Hitachi Maxell Ltd. intends to begin sampling a holographic disk with a 200 Gbyte capacity in Fall 2005, and incorporate the disk next year in InPhase's drive system.
Hitachi Maxell invested in InPhase (Longmont, Colo.) in 2002 and began developing holographic disks for InPhase's drive system. Although InPhase is working with other media partners on the drive, Hitachi Maxell is the furthest along in development, said a Hitachi spokesman.
The 5-inch (130 mm) disk has a holographic system that writes and reads data with a blue laser. The laser beam splits into two beams, a signal beam that convey data and a reference beam. Data to be stored is encoded into data pages, which are written in multiplex in the storage media.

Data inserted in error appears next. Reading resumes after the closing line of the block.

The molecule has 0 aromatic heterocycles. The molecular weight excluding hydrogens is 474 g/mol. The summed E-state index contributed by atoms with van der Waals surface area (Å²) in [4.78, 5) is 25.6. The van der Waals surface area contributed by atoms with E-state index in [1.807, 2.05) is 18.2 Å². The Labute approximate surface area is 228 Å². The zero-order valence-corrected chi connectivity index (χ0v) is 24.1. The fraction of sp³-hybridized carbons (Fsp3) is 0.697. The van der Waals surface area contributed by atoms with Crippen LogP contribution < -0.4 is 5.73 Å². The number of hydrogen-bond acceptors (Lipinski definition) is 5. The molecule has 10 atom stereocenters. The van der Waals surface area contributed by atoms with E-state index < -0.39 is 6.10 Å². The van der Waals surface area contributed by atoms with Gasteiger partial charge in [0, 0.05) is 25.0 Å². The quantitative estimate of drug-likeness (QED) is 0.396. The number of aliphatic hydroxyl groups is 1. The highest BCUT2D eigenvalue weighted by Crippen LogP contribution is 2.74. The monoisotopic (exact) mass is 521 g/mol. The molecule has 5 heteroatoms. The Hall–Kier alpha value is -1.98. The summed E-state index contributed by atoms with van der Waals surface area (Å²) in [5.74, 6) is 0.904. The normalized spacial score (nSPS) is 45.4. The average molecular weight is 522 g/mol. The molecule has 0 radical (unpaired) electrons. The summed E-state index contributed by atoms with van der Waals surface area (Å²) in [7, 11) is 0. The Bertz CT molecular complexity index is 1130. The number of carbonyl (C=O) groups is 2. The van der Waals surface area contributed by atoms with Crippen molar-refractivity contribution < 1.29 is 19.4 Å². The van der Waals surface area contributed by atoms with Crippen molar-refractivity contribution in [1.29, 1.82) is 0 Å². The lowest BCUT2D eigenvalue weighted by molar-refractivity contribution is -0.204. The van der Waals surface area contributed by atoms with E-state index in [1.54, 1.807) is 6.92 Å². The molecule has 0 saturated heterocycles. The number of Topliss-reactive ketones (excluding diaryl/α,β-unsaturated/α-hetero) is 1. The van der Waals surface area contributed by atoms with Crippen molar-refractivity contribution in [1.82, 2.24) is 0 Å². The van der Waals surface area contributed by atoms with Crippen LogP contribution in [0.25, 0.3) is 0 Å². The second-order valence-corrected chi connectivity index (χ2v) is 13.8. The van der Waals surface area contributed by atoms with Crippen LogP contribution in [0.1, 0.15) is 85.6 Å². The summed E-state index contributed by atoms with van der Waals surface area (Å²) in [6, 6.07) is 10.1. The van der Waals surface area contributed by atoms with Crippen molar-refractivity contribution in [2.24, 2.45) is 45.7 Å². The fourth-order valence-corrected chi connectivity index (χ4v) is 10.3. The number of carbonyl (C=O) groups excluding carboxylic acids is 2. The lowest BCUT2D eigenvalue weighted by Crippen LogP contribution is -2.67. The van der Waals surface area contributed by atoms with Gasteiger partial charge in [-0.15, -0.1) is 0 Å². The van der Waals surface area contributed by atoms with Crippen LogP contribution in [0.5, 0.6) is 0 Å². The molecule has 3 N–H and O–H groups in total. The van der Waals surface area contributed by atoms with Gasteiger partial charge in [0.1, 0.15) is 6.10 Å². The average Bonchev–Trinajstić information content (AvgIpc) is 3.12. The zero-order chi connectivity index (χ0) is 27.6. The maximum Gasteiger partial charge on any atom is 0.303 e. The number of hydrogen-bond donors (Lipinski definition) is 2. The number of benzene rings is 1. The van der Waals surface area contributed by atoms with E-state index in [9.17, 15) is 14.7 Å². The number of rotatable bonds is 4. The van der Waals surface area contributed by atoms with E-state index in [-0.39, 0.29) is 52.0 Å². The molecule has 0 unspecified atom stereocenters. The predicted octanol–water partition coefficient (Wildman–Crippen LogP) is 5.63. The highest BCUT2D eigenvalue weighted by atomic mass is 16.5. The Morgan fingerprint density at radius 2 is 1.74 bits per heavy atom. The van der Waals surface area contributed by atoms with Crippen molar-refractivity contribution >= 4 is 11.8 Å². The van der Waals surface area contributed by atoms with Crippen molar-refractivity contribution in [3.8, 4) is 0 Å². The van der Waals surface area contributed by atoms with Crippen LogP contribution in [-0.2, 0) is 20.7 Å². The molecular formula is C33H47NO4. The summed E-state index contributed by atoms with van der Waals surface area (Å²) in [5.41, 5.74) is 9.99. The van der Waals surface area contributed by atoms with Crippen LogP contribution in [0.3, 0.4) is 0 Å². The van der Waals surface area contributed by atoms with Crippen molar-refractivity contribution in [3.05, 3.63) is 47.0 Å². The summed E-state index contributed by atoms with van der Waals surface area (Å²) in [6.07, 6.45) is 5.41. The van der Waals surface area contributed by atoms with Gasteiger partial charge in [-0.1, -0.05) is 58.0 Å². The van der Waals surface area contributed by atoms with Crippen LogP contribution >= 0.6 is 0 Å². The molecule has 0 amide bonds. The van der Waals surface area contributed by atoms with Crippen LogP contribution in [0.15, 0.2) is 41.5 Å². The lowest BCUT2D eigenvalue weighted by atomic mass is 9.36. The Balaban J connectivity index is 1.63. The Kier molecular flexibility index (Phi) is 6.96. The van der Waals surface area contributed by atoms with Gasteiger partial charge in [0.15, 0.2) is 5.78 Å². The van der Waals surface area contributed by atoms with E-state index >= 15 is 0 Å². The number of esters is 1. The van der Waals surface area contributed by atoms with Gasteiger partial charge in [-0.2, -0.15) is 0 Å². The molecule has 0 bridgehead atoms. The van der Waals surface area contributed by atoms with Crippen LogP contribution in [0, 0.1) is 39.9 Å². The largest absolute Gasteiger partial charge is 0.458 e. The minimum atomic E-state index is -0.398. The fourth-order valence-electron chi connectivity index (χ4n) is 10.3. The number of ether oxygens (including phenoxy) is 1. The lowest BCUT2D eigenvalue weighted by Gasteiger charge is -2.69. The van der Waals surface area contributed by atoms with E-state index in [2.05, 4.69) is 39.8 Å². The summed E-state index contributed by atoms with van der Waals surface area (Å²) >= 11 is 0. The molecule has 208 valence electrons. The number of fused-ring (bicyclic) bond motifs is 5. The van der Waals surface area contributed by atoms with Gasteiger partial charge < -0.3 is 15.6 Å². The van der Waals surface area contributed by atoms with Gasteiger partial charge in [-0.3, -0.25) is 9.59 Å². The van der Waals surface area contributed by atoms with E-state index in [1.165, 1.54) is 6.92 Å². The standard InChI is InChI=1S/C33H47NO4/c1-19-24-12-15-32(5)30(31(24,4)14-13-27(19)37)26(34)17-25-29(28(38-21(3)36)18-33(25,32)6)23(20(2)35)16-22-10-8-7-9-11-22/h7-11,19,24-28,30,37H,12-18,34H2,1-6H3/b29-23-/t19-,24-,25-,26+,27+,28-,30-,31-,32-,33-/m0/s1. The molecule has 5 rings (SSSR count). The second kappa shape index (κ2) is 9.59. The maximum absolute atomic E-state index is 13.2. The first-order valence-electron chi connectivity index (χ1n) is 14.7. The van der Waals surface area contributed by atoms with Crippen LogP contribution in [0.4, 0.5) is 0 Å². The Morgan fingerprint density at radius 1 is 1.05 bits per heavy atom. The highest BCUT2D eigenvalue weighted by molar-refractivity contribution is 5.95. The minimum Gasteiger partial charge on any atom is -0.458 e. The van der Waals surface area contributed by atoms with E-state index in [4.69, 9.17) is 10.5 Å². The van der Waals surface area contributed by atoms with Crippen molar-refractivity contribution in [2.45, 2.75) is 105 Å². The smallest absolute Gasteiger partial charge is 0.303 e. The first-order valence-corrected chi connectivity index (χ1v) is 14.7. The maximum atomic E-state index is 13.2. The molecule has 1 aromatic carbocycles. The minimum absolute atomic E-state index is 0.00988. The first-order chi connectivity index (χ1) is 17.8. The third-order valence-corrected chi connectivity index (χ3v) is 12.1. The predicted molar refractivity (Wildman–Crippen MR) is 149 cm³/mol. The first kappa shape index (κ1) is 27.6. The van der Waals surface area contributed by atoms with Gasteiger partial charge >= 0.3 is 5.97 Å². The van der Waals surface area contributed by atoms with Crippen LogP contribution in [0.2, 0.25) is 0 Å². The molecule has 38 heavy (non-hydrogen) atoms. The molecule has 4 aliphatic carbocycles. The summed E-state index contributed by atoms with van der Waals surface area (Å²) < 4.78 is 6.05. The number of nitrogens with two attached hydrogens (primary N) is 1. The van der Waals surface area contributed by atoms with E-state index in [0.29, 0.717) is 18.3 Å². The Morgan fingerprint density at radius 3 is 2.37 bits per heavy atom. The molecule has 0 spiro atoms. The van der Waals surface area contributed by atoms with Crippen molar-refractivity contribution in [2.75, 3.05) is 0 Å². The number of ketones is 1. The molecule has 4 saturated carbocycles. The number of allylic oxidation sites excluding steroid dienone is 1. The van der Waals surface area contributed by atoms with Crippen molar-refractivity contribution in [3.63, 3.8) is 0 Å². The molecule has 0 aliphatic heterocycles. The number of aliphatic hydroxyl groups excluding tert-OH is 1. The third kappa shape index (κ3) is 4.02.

The company carries a 400-Gbyte tape cartridge for computer backup, but a disk form should be available if users want to access the data, said the spokesman.
Hitachi Maxell is aiming to develop a second-generation holographic disk with a 400-Gbyte capacity by2007.
Tokyo-based venture company Optware Corp. is developing a 120 mm disc system and demonstrated practical recording and read out of a video footage last August. The company also intends to introduce a holographic disk system next year.